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Tilers are not a Registered or licensed trade in Western Australia. Registration or Licensing is only required for builders, electricians, plumbers and painters. Tilers can obtain formal qualifications through TAFE, but many would have learned their skills “on the job” rather than be formally trained. There is a Ceramic Tilers Association to which some tillers may belong, but the trade is largely unregulated.

Whatever the value of building work to be performed, your agreement should always be in writing, setting out the schedule of works and agreed fee. If the tiling work is valued at over $7,500, the Home Building Contracts Act may require that the parties use a written agreement including terms and conditions laid down by the Act. There are penalties for non-compliance.

Similarly, for contracts valued over $7,500, contractors cannot demand advance payment for work not yet done.

Issues of non-performance, shoddy workmanship, and contract termination can be areas of contention. Depending on your agreement you may have a right to determine the contract. Both parties may have different ideas and expectations about what has been agreed and under what circumstances a contract can be determined.

When you select your tiles and how you would like them laid, it is important that you have a plan drawn up or be available on site at all times do that the tiler can confirm how you would like the tiles to be laid. A plan is always best, as it provides a reference point for sub-contractors to use. Often what you might think is a straight-forward job, is a little more complicated. For example, if the tiles are large and the area is small, tiles will need to be cut for floor wastes and falls required in the shower. You may not have imagined this when you selected the tile and how this would look when completed.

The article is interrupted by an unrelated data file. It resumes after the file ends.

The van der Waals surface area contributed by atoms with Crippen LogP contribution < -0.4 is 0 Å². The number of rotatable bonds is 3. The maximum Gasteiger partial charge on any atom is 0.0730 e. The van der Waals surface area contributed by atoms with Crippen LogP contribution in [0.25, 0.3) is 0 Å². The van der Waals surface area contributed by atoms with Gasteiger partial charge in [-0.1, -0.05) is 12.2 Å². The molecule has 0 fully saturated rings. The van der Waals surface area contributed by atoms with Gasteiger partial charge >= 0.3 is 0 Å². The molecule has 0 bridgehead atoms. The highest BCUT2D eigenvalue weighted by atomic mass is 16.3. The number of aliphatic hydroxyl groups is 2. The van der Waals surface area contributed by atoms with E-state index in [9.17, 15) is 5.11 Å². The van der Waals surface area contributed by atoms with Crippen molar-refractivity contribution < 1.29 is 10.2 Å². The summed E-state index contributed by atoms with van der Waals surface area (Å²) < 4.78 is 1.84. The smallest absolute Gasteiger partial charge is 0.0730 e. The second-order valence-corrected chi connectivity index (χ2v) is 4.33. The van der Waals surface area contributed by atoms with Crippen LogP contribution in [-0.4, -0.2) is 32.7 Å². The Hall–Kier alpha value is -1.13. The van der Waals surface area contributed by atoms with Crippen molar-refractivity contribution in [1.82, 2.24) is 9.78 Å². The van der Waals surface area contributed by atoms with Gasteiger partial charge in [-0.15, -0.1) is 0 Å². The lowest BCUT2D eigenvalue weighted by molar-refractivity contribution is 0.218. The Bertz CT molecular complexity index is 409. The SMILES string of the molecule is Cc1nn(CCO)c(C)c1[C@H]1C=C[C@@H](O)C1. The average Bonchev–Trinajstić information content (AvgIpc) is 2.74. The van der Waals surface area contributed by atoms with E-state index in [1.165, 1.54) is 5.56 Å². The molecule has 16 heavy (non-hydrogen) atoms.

4 responses to “Tilers”

  1. Bronwyn Harmsen says:

    Hi, I have purchased 300 X 300mm rectified tiles for my bathroom floors and requested 2mm grouting between tiles to minimise the amount of grout. My builder has sent back the following. I can’t see where it says in the regulation they have given me that grout must be 3mm not less? I have small bathroom floors, about 1m length in one and 1.5m in the other. I would appreciate your feedback on this, please
    “AS3958.1 recommends 3mm grout lines on floors. Anything below 3mm requires an intermediate movement joint centred to the room which includes 2 stop beads and a silicone joint.”

  2. Cameron Goodair says:

    A handyman recently replaced 4 tiles behind the shower taps under an insurance job and left a gap between the tiled and tap flange (bezel). Do I have the right to ask that the job be redone so that the tap flange is flush with the tiles.